A smart friend (whose permission I have not asked) read an article of mine that will be published in Mathematics Teaching in the Middle School sometime soon. The article is based on my NCTM talk last spring, titled “They’ll Need It for Calculus”.
This friend asked by email:
For clarification: are you arguing that the sorts of problems that you point to will help students better understand calculus, or that these sorts of problems will help students do better in their calculus classes?
I was pretty sure that you were making the first argument, but not the second.
My reply, which I stand by, is this:
That these two things are different from each other is a pretty damning critique of the whole affair, is it not?
You know what will help them do well in their calculus classes? Memorizing about 20 of these:
I have taught Griffin (9 years old) the Fundamental Theorem of Calculus.
Details and discussion coming soon.
In the meantime, see Kristin’s related post.
Full disclosure. Griffin was paid a sum of $0.25 for his performance.
Last summer, the super-smart, super-creative team at Desmos (in partnership with Dan Meyer, who may or may not be one of the Desmos elves) released a lovely lesson titled “Penny Circle“. It’s great stuff and you should play around with it if you haven’t already.
The structure of that activity, the graphic design, the idea that a teacher dashboard can give rich and interesting information about student thinking (not just red/yellow/green based on answers to multiple choice questions)—all of it lovely.
And—in my usual style—I had a few smaller critiques.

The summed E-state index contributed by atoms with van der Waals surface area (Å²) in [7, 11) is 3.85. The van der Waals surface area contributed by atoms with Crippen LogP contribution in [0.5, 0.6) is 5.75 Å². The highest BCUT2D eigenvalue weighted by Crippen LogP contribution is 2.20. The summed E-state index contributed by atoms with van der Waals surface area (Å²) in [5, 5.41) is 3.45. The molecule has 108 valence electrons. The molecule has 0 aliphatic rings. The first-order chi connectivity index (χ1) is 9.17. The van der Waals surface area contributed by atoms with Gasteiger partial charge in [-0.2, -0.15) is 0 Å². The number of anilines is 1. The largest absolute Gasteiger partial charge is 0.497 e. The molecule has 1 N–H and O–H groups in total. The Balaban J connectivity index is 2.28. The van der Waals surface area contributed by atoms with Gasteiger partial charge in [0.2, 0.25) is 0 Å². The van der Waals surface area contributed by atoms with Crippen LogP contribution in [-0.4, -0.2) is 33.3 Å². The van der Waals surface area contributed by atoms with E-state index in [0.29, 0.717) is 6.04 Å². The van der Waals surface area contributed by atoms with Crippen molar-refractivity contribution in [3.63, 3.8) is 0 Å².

What sometimes happens when smart, creative people hear constructive critiques is they invite the authors of the critique to contribute.
Sometimes this is referred to as Put your money where your mouth is. So late last fall, I was invited to do this very thing.
I have been working with Team Desmos and Dan Meyer on Function Carnival. Today we release it to the world. Click through for some awesome graphing fun!
It was a ton of fun to make. I was delighted to have the opportunity to offer my sharp eye for pedagogy and task design, and to argue over the finer details of these with creative and talented folks.
Go play with it.
Then let us know what we got right and what we got wrong (comments, twitter, About/Contact page).
Because I just might get the chance to work on the next cool thing they’re gonna build.
I’m working on a paper that will be submitted for publication. It mostly records and expands on my NCTM presentation in Denver a while back.
Along the way, I decided to a bit of looking into the claims I have made about the standard view of what it means. I did it the lazy way. Google search on “Ready for Calculus”.
See for yourself. (Click on the images to be taken to original sources on the web.)
I did find one that had a different nature.
The most important precalculus concept is the notion of a functional relationship between two variable quantities. This relationship may take many forms: linear functions, power functions, exponential functions, logarithmic functions, trig functions, polynomial functions, rational functions… Functions from these basic families may be combined, transformed, and inverted to produce still more functional forms. Functions also appear in various representations: formulas, graphs, data sets… You will have to be familiar with the basic families of functions, and all of their representations, in order to succeed in your study of calculus. The concept of function underlies everything that calculus considers.
This was nice, and if you’re at all interested in this topic, you should go read the essay in its entirety. (Don’t worry, it’s short.)
And now let’s all imagine how a community college developmental math program that took Exhibit D more seriously than Exhibits A—C would be different from the present-day state of affairs.
Good turn out for my session Saturday morning (EIGHT O’CLOCK!).
Thanks to Ashli Black (@Mythagon) for the shot of title screen.
I’ll get some more details up here sometime soon. In the meantime, here’s the handout (.pdf). And here’s the slide deck (.zip, and which—to be honest—was just a photo album on the iPad; the simplicity of this was liberating).